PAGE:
Stack Overflow is a community of 4.7 million programmers, just like you, helping each other.

Join them; it only takes a minute:

Sign up
Join the Stack Overflow community to:
  1. Ask programming questions
  2. Answer and help your peers
  3. Get recognized for your expertise

I have seen other answers to questions like this, but none seemed to work for me. Say I have a dynamic array:

int* myarray;
myarray = malloc(myarray, 4*sizeof(int));
myarray[0] = 1;
myarray[1] = 2;
myarray[2] = 3;
myarray[3] = 4;

What I want to do is to remove (and free, because the array will keep on getting larger and larger) the first element of the array. I am well aware of realloc which removes the last element of the array if shrunk. Any ideas on this? Is this possible?

Thanks in advance!

share|improve this question
Store your array in reverse order? – nneonneo Jan 30 '13 at 3:20
@nneonneo good idea, but then how would I append items at the beginning? – MiJyn Jan 30 '13 at 3:21
You would append items at the end. – nneonneo Jan 30 '13 at 3:21
(Or, hey, you could use a linked list, a circular array, or any number of other tricks to avoid expensive array moves). – nneonneo Jan 30 '13 at 3:22
@nneonneo, so how would appending items at the end store it in a reverse order? – MiJyn Jan 30 '13 at 3:24
up vote 4 down vote accepted

One method I can think of is doing

memmove(myarray, myarray+1, 3*sizeof(int))

and then use realloc to shrink the array. I'm not sure there are more efficient ways to do this in C.

share|improve this answer
+1 for memmove. He can always used a linked list as suggested in other posts too. – vanza Jan 30 '13 at 3:24
Good call on memmove. You might want to move 3 items instead of 4 though. – paddy Jan 30 '13 at 3:24
thanks, fixed that – Grieverheart Jan 30 '13 at 3:25
Thanks, I'll see if it works... I knew it couldn't be too hard – MiJyn Jan 30 '13 at 3:25
It works! Thanks a lot! – MiJyn Jan 31 '13 at 2:54

You have to shunt all the other elements along one. Conceptually, it's like this:

for( int i = 0; i < 3; i++ ) p[i] = p[i+1];

As others have mentioned, memmove is optimized for shifting memory segments that overlap, rather than using the above loop.

Moving data around is still inefficient as your array grows larger. Reallocating an array every time you add an item is even worse. General advice is don't do it. Just keep track of how large your array is and how many items are currently stored in it. When you grow it, grow it by a significant amount (typically you would double the size).

It sounds like you might want a circular queue, where you preallocate the array, and a head and tail pointer chase each other round and round as you push and pop items on.

share|improve this answer
..memmove is almost certainly faster than that loop, especially for big arrays. – nneonneo Jan 30 '13 at 3:24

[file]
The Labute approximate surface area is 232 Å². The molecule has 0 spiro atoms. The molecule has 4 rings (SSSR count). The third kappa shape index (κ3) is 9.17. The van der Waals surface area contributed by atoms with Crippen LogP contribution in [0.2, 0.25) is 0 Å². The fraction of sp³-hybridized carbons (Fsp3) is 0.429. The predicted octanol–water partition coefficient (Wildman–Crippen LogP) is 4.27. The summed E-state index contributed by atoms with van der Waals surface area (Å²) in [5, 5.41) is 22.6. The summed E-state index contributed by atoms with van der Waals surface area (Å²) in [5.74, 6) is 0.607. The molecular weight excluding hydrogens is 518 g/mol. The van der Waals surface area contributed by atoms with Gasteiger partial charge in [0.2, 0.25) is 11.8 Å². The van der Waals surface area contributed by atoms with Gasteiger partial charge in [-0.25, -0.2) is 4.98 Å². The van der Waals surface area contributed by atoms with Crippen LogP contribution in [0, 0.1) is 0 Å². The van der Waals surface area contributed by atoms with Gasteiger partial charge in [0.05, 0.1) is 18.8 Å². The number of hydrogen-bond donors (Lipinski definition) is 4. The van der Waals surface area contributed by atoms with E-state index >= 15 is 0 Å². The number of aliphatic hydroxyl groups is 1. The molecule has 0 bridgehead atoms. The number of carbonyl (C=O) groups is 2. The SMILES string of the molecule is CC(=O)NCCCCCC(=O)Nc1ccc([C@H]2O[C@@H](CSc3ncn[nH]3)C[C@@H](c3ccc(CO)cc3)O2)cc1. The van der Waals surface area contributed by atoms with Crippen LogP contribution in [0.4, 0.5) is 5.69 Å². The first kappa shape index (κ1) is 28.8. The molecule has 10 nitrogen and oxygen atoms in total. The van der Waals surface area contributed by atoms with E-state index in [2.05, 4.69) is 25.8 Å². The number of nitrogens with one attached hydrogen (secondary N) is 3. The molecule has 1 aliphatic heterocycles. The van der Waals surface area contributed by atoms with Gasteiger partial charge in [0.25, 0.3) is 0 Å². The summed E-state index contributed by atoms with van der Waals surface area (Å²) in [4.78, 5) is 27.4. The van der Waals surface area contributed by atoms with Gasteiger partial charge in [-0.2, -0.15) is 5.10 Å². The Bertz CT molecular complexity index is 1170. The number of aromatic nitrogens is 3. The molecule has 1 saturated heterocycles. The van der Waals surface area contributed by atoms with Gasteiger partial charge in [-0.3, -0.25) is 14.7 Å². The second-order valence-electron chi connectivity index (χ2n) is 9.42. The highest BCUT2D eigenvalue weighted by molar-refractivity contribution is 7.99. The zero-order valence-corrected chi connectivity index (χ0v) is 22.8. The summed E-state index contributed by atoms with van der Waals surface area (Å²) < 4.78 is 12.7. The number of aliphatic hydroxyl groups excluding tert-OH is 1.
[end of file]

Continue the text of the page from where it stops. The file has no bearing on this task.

Typically a "Delete" operation is not possible on an array. Perhaps you want to create and use a linked list?

C++ has its std::vector which supports this. What it would do is to shift elements that come later, forward by 1 element. You could implement this, and call realloc later.

Storing them in reverse is an obvious workaround if only first element needs to be deleted.

share|improve this answer
Well, realloc works fine (and is well-defined) for increasing the size. It's just that the content of the new elements is undefined. – nneonneo Jan 30 '13 at 3:23
I'd give +1 for the linked list suggestion, but your comment about realloc is just wrong... – vanza Jan 30 '13 at 3:24
@nneonneo yup, my misunderstanding, removed. – Karthik T Jan 30 '13 at 3:25

I don't think that you'll find a proper/clean way to do that in C. C++ as some lybraries who do that, and almost all the OO oriented languages can do that, but not C. All I can think of is moving memory and, yes, calling realloc, or setting the position you want to free to a known value wich you'll consider empty in a memory re-use policy.

Another way to turn the problem is by a dynamic implementation of the array. DOn't know if you want to go there, but if you do, here's some brief example.

Since you're only saving integers, a struct like this:

typedef struct DynamicArray_st{
 int x;
 struct DynamicArray_st *next;

Makes it possible to alloc and free elements as the program needs to. It also allows insertion in the middle, begin or end and the same for frees.

The way you'll do it is by saving a pointer to the begin of this dynamic type and then iterate over it. The problem is that you can't access data by the [] notation. Iterations are necessary wich makes it heavier on processing time.

Besides that, your code would become something like this:

DynamicArray *array = malloc(sizeof(DynamicArray)); /*Just a first element that will stay empty so your Dynamic array persists*/
 array->next = NULL;
 DynamicArray *aux = array;
 DynamicArray *new;
 for(i = 0; i<4; i++){
    new = malloc(sizeof(DynamicArray));
    new->next = NULL;
    new->x = i+1;
    aux->next = new;
    aux = new;

Here you have a sequence of structs in a way that each struct points to the next one and has a integer inside. If now you'd do something like:

aux = array->next; /*array points to that empty one, must be the next*/
 while(aux != NULL){
   aux = aux->next;

You'll get the output:


And freeing the first element is as easy as:

  aux = array->next;
  array->next = aux->next;

If you try to draw it(structs are boxes and next/aux/next are arrows) you'll see one boxe's arrow outline an box - the one you want to free.

Hope this helps.

share|improve this answer

Your Answer


By posting your answer, you agree to the privacy policy and terms of service.

Not the answer you're looking for? Browse other questions tagged or ask your own question.